This time the second version with F* and C* yields an unstable
vertical sonority generally closer to septimal: 0-442-696-933 cents,
with the outer major sixth a virtually just 12:7. However, there are
some notable variations elsewhere from pure septimal sizes. Thus the
442-cent major third is wide of 9:7 by about 7 cents, almost identical
to the 7-step interval of 19-EDO; while the minor third between the
middle voices at 254 cents is narrow of 7:6 by about 13 cents. While
the 442-cent major third is on the outskirts of 9:7, it verges on what
I term the "interseptimal" region with its own distinct character
found between the 9:7 major third and the 21:16 narrow fourth (471
cents); the 254-cent minor third falls squarely within the
interseptimal region between the 8:7 tone and 7:6 third. The major
second between the two highest voices at 237 cents, about 6 cents
wider than 8:7, also approaches this latter interseptimal region,
which might be said to begin by around 147:128 (240 cents).
To sum up, our first version has unstable vertical intervals tending
toward the "middle" region between Pythagorean and septimal, an
oft-favored neomedieval color, while our second version offers
generally closer septimal approximations with some interseptimal
tendencies. Melodically, the first resolution uses 70-cent semitones
which not only mathematically but aurally might be considered the
closest equivalents of 28:27 at 63 cents; in fact, George Secor has
suggested that around 70 cents may represent an "optimal" size of
melodic semitone in this type of musical style. The second version
has the narrower 50-cent semitones very common for septimal
realizations in Zest-24. One might prefer either effect, depending
on taste and context.
Thus the choices of Gb/F* and Db/C* on the lattice serve both to
facilitate the most accurate septimal approximations of certain
sonorities and, more broadly, to make available some fine shadings of
vertical and melodic color.
The dual role of Eb as 16/9 and 7/4 can be briefly demonstrated by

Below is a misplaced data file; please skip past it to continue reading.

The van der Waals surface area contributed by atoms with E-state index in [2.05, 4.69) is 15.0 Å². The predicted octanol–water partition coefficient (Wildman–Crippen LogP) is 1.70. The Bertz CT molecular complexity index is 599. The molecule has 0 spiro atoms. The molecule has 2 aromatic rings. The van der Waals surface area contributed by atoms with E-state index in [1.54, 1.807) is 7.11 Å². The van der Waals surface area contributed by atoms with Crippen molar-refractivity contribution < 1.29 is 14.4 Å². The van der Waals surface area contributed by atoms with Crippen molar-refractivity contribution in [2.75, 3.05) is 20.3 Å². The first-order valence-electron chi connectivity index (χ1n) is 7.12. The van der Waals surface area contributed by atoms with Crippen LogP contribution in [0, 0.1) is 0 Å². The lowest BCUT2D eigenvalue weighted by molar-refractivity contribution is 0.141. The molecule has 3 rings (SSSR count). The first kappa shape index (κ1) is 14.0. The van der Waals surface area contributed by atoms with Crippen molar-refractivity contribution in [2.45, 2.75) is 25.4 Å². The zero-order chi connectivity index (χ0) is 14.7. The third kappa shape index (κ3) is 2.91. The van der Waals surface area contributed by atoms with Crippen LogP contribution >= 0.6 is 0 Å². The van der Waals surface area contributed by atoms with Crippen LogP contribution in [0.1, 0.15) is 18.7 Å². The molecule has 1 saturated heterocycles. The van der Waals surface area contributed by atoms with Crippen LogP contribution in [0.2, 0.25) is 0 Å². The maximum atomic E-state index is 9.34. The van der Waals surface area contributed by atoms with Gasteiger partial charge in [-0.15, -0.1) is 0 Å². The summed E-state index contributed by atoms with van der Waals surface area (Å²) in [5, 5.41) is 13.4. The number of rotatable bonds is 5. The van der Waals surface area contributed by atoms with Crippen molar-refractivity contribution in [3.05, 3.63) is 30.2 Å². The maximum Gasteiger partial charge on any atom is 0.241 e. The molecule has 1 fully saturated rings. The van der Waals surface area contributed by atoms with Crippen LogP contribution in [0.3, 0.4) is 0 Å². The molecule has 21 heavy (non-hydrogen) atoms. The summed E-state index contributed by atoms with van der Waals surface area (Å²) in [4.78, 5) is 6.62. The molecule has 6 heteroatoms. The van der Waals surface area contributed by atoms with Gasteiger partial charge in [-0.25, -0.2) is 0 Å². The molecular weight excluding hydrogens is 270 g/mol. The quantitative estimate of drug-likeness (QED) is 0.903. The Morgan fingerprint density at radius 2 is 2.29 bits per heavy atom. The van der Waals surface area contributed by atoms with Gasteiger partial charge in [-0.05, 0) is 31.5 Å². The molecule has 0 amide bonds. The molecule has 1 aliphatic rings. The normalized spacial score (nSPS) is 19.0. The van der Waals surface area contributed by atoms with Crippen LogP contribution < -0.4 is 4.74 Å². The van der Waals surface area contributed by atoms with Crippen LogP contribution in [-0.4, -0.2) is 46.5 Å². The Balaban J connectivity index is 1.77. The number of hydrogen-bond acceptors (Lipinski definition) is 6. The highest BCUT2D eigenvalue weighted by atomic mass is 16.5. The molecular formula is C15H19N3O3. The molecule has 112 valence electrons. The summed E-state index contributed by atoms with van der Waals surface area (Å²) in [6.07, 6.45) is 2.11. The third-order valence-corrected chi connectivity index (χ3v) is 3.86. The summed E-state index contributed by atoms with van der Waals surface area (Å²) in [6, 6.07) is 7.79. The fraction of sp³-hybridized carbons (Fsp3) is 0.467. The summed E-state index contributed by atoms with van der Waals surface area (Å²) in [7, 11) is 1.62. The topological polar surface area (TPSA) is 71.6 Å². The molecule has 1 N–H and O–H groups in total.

these two progressions:
Eb -- -217 -- Db
(983) (696)
Eb -- +217 -- F C -- +70 -- Db
(983) (1200) (696) (696)
Bb -- +204 -- C Ab -- -204 -- Gb
(492) (696) (274) (0)
F F -- +70 -- Gb
In the first resolution by oblique motion, F-Bb-Eb (0-492-983 cents)
represents a tempered version of the just 9:12:16 (0-498-996 cents)
with its outer 16:9 minor seventh formed from two pure 4:3 fourths.
The fourth then ascends to the fifth, and the unstable minor seventh
to the octave. This beautiful idiom, typical of Perotin and his era
(c. 1200), here takes on a certain septimal cast with the narrowly
tempered minor seventh about midway between 16:9 and 7:4 -- an effect
which Paul Erlich has found charming in 22-EDO and allied systems.
In the second resolution, this time by contrary motion, a tempered
12:14:18:21 minor seventh quad contracts to a fifth in an intensive
manner. The lower 274-cent minor third is not too far from 7:6, while
the 983-cent minor seventh at F-Eb now takes on the role of a somewhat
wide 7:4. This progression features the 70-cent melodic semitones,
here ascending in the intensive manner, which Secor has described as
around the optimal size -- at least in a neomedieval setting.
------------------------------------------------------
2.2.2. Three septimal generation strategies in Zest-24
------------------------------------------------------
Within the Zest-24 version of the Aaron/AKJ matrix we find three
different ways of generating septimal approximations, one of them
examplified in the last examples. As in 22-EDO, near-septimal
intervals can arise from a chain of wide fifths (or narrow fourths).
Thus F-Bb-Eb, with the first fifth at 492 cents and the second at a
narrower 491 cents, yields F-Eb at 983 cents. Adding another 491-cent
fourth to the chain, F-Bb-Eb-Ab, yields F-Ab at 274 cents. Carrying
the process a step further with another fourth at 492 cents, we get
F-Bb-Eb-Ab-Db, yielding F-Db at 766 cents, only 1.5 cents wide of 14/9.
The accuracy of this direct-chain-of-fifths method is comparable to
but slightly less than that of 22-EDO with its fifths around 709
cents; in the 1024-EDO version of Zest-24, wide fifths have sizes of
either 708 or 709 cents (more precisely, 707.812 or 708.984 cents).
In the second method, also illustrated by some examples in the last
section, a near-septimal interval is generated, for example, by adding
the 50-cent diesis between the two 12-note circles of fifths and
keyboards to the 217-cent major second Db-Eb to produce Db-Eb* at 267
cents, virtually identical to a just 7:6 minor third; and similarly to
the 913-cent major sixth Gb-Eb, producing Gb-Eb* at 963 cents, about 6
cents narrow of 7:4. The following cadence, discussed above, uses both
these intervals:
Eb* Eb
Db Eb
Gb Ab
In like fashion, subtracting the diesis from a fourth at 491 or 492
cents produces a wide major third at 441 or 442 cents, about 6 or 7
cents wide of 9:7 (e.g. Eb*-Ab, F*-Bb); and subtracting it from a
minor seventh at 982 or 983 cents yields a near-just 12:7 major sixth